Ever try blowing through a tiny cocktail straw, not that I've tried, but hypothetically speaking? For the amount of effort you exert you don't get much in return. It would be much easier if the diameter of the straw were bigger. While you're wondering what a straw has to do with a Mitsubishi Evolution, trust us it's more relevant than you might think. One of the areas most Evolution enthusiasts often overlook is adding performance camshafts to their 4G63.
For obvious reasons the factory Evolution camshafts were not designed for maximum horsepower. Smog regulations and idle quality often dictate their measurements. The result often means a lower lift camshaft with less duration. Lift refers to how far the valve opens while duration refers to how long the valve stays open. This is where the straw reference comes into play.
Hypothetically speaking, let's say the factory Evolution camshafts have 7mm of lift with 248 degrees of duration. From the point the valve begin to open to until it fully closes will take 248 degree of the camshaft's rotation and will attain 7mm of full lift. However, if you had a camshaft with higher lift and longer duration, theoretically, it should be easier for compressed air from the turbocharger to make its way into the combustion chamber.
Known for its Honda camshafts, Buddy Club also offers bumpsticks for 4G63 and SR20DET engines. These camshafts are advertised as having 264 degrees of duration and 10.8mm of lift. Made from billet cores the BC cams are specially designed to increase the turbo engine's efficiency by allowing more air to reach the combustion chamber. This in turn enables the engine to generate more power when mixed with additional fuel. Each BC camshaft comes specially coated with a thin layer of dry lubricant allowing for proper break-in during initial start up.
For maximum power output the camshafts need to be degreed in using a degree wheel and adjustable cam gears. We opted for a pair of billet AEM Tru-Time adjustable cam gears. With the camshafts degreed we made a baseline run on XS Engineering's DTS dyno and got back 302.5 horsepower.
However, as mentioned earlier, in order to extract maximum power fuel enrichment is necessary. With Greg Nakano from AEM on the laptop data logging every run, he was able to recalibrate the fuel mixture for more power. The retune was good for another 10.9 horsepower, bringing peak power to 313.4. The BC cams and the retune generated a total of 11.5 horsepower more than the factory camshafts.
Surprisingly we were still able to attain a fairly stock-like idle with the longer duration and higher lift BC cams. From 3000 rpm to redline the BC cams generated more power than the stock cams. Peak torque numbers also rose by 4.0 lb-ft with a maximum torque of 266.4 lb-ft at 6400 rpm. Torque figures rose as high as 12 lb-ft over stock at areas of the power curve.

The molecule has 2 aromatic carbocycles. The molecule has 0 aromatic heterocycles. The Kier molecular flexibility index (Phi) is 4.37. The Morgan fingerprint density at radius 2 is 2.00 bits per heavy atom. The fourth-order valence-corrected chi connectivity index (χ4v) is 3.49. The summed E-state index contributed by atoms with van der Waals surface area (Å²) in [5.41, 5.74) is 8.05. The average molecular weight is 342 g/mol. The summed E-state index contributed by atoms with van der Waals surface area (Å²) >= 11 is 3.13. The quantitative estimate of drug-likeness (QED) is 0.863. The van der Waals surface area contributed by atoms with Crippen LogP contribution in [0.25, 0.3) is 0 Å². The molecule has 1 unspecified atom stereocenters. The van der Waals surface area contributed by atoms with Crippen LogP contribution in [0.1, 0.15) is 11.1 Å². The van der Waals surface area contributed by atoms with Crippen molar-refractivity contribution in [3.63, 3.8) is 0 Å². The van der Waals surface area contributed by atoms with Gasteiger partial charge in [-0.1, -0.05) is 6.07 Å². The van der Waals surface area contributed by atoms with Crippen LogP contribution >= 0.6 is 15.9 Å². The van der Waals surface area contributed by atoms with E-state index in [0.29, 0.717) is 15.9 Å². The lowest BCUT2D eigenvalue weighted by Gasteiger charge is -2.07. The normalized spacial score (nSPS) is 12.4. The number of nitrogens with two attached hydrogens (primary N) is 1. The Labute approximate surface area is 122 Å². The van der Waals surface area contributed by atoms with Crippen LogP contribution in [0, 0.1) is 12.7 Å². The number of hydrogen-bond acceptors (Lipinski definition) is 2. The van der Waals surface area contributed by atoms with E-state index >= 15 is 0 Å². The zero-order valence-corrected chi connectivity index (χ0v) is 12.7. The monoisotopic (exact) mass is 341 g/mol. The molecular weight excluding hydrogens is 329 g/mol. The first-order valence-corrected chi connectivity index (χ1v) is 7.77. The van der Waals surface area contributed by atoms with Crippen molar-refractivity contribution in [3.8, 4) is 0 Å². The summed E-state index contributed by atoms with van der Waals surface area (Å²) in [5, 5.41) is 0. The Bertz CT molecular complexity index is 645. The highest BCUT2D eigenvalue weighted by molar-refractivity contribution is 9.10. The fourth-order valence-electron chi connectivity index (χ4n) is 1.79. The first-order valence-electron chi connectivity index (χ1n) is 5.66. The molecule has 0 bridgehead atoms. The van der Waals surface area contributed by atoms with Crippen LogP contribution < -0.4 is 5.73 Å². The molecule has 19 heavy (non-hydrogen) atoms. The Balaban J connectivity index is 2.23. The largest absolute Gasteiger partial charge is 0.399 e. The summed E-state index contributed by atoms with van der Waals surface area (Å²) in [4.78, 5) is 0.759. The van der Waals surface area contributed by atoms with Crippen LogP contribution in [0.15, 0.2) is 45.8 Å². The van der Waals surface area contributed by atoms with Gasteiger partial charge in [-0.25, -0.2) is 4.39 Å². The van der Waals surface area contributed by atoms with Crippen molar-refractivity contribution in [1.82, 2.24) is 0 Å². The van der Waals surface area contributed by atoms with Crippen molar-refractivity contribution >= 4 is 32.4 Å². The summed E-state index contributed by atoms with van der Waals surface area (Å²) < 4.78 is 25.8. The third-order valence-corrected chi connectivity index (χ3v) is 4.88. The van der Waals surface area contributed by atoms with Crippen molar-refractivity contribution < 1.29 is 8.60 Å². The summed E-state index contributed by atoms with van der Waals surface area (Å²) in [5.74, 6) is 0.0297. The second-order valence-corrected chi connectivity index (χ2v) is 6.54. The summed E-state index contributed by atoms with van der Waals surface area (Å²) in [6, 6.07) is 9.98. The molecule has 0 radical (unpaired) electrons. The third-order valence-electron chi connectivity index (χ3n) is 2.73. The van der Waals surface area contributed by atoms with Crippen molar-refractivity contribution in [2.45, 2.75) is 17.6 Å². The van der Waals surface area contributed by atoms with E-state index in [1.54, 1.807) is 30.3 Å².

With nearly 400 horsepower to the flywheel we were running the injectors at the ragged edge. The factory 540cc injectors were nearly at 100 percent duty cycle at the top end. To ensure the Evo's thirst is always quenched we went big. At almost two times the size of the factory 540cc squirters, the MSD 96lb (1008cc) injectors are massive. The MSD injectors did require some machining in order to fit them into the factory fuel rail. Any competent machine shop should be able to perform this job. We had ours done at XS Engineering for about $100.
With the injectors in place Greg recalibrated the AEM EMS system for the larger injectors. This time around the injectors were only running at 45 percent duty cycle at full load; much safer than before.
To our surprise the MSD injectors also generated a little more power over the stock injectors. Our guess is the MSD injectors have a better spray pattern than the stock injectors allowing for better atomization of the fuel. Whatever it was the MSD injectors posted a 4.1 horsepower increase over the stockers, pushing peak power to 317.5 horsepower at the wheels.
In our December 2005 issue we were the first to feature the Blitz i-Color boost controller and now we are the first to test it out on the dyno. Previously we had been using the factory boost controller to maintain boost pressure but with the solenoid maxed out on the EMS computer we were only able to generate 1.196 kPA (17.58 psi) of boost pressure.
The i-Color is not just about glitz and glamour, the controller utilizes an extremely effective twin solenoid design for boost control. After dialing in the i-Color for increased boost we generated 1.463 kPA (21.51 psi) of boost pressure. With the increased boost we were able to generate 345.2 horsepower to the wheels on 91-octane pump gas. Gains as high as 30 horsepower were vividly illustrated on the dyno graph.
Considering we only increased boost pressure by 4 psi the power increase was substantial. In addition to the previous installment we increased the output of the Evo by 42.3 horsepower to the wheels. Compared to a stock Evolution we nearly generated an extra 100 horsepower and we have yet to open up the engine.
What's next you ask. We are itching to try out a larger pair of camshafts as well as a larger bolt-on turbo or complete upgrade. However, before we even address more bolt-on performance adders we must address the factory fuel pump and ignition system. So until next time we will keep turning those wrenches.